As the star-crossed films of Tim Burton’s 1990s directing successors show, there are a million ways that reimagining Batman with an eye for dark fantasy can go wrong. Thankfully, Burton’s fertile mind was at the helm for this late-1980s reintroduction of the Caped Crusader — the first proper big-screen treatment since Batman in 1966 — and in Burton’s hands, Gotham City came to life in live action without losing an ounce of its comic book charm. For fans of a certain age, Michael Keaton will always be the definitive movie version of Bruce Wayne. But Batman nailed its character casting at every turn, getting iconic performances from Kim Basinger as Vicki Vale, the late Jack Palance as Carl Grissom, and especially Jack Nicholson as the Joker. In many ways, Batman set the stage for the revival of comic book heroes as movie titans that take over popular culture, leading to the runaway success of today’s Marvel and DC franchise tentpoles. And with Prince’s “Batdance” (which topped Billboard’s Hot 100 chart) saturating MTV and radio airwaves, really — how could it not?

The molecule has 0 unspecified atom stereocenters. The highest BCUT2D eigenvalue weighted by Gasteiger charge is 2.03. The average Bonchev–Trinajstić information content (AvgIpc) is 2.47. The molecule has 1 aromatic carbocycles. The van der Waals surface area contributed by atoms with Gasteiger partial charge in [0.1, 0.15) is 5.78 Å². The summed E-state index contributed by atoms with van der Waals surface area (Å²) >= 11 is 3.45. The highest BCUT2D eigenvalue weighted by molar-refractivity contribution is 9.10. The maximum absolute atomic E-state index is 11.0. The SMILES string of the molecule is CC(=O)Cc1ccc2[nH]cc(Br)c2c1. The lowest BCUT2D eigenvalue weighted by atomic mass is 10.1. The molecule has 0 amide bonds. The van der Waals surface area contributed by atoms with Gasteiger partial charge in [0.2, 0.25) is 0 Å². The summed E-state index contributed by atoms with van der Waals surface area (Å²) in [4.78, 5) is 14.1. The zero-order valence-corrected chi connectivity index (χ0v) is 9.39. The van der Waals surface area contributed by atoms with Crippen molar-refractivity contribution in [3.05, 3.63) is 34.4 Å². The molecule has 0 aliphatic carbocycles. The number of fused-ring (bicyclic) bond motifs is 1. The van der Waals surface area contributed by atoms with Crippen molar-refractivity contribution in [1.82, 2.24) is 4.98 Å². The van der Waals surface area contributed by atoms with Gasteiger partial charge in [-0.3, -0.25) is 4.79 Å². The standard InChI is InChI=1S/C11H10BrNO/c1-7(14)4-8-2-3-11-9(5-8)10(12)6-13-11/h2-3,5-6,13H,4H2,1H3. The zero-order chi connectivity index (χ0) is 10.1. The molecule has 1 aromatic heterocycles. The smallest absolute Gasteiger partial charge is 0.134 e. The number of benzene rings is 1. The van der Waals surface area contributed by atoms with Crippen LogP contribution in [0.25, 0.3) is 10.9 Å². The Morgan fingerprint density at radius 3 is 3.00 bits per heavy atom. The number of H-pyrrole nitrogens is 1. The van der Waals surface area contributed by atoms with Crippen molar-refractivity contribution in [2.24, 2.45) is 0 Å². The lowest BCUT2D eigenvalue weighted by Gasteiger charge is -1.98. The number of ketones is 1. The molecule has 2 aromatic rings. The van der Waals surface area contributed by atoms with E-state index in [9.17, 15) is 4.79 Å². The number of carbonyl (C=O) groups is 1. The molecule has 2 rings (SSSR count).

6. Batman Returns (1992)
It’s no heresy to put Tim Burton’s Batman Returns ahead of its phenomenal 1989 predecessor, because it only improved on an already terrific fantasy formula. With a slightly tighter plot, a killer cast of villains and would-be villains (especially Michelle Pfeiffer as Catwoman), and even more of the painterly, artistic flourishes that elevated Gotham City out of the comics and into a brooding live-action playground for crazed criminals, Batman Returns marked the apex of the Caped Crusader’s return to the big screen until Christopher Nolan’s trilogy came along. The casting was just incredible: Where else but in Burton’s Gotham could you find Danny DeVito (Penguin), Christopher Walken (Max Shreck), and Paul Reubens (Tucker Cobblepot, Peguin’s father) — all vying for top bad-guy billing?
5. The LEGO Batman Movie (2017)